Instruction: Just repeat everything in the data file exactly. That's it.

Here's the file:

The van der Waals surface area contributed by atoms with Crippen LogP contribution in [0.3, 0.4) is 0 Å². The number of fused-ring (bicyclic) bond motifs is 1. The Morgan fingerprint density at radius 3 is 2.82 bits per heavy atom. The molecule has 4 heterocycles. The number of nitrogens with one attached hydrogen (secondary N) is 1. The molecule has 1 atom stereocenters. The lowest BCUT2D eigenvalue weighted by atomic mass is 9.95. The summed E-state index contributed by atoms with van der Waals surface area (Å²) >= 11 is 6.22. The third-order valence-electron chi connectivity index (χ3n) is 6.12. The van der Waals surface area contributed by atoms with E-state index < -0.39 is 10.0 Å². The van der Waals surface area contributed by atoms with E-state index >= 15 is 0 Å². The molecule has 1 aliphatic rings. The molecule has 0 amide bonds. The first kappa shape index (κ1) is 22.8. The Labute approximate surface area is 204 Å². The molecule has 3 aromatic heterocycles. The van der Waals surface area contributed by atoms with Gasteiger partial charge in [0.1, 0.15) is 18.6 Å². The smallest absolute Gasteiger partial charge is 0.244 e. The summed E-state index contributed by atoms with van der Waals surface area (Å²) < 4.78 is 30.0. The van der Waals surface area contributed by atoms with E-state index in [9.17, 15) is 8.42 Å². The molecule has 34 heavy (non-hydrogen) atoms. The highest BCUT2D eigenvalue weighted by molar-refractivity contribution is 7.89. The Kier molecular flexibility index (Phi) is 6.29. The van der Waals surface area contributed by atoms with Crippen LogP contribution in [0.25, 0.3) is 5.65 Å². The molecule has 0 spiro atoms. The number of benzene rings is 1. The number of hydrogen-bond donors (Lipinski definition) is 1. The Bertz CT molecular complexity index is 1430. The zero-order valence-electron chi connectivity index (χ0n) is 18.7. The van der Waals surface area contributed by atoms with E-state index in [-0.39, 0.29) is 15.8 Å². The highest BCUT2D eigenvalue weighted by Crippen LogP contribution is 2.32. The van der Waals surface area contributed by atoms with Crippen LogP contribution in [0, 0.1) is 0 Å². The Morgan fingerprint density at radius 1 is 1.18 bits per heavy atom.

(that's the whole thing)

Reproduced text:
The van der Waals surface area contributed by atoms with Crippen LogP contribution in [0.3, 0.4) is 0 Å². The number of fused-ring (bicyclic) bond motifs is 1. The Morgan fingerprint density at radius 3 is 2.82 bits per heavy atom. The molecule has 4 heterocycles. The number of nitrogens with one attached hydrogen (secondary N) is 1. The molecule has 1 atom stereocenters. The lowest BCUT2D eigenvalue weighted by atomic mass is 9.95. The summed E-state index contributed by atoms with van der Waals surface area (Å²) >= 11 is 6.22. The third-order valence-electron chi connectivity index (χ3n) is 6.12. The van der Waals surface area contributed by atoms with E-state index < -0.39 is 10.0 Å². The van der Waals surface area contributed by atoms with E-state index >= 15 is 0 Å². The molecule has 1 aliphatic rings. The molecule has 0 amide bonds. The first kappa shape index (κ1) is 22.8. The Labute approximate surface area is 204 Å². The molecule has 3 aromatic heterocycles. The van der Waals surface area contributed by atoms with Gasteiger partial charge in [0.1, 0.15) is 18.6 Å². The smallest absolute Gasteiger partial charge is 0.244 e. The summed E-state index contributed by atoms with van der Waals surface area (Å²) < 4.78 is 30.0. The van der Waals surface area contributed by atoms with E-state index in [9.17, 15) is 8.42 Å². The molecule has 34 heavy (non-hydrogen) atoms. The highest BCUT2D eigenvalue weighted by molar-refractivity contribution is 7.89. The Kier molecular flexibility index (Phi) is 6.29. The van der Waals surface area contributed by atoms with Crippen LogP contribution in [0.25, 0.3) is 5.65 Å². The molecule has 0 spiro atoms. The number of benzene rings is 1. The number of hydrogen-bond donors (Lipinski definition) is 1. The Bertz CT molecular complexity index is 1430. The zero-order valence-electron chi connectivity index (χ0n) is 18.7. The van der Waals surface area contributed by atoms with E-state index in [-0.39, 0.29) is 15.8 Å². The highest BCUT2D eigenvalue weighted by Crippen LogP contribution is 2.32. The van der Waals surface area contributed by atoms with Crippen LogP contribution in [0, 0.1) is 0 Å². The Morgan fingerprint density at radius 1 is 1.18 bits per heavy atom.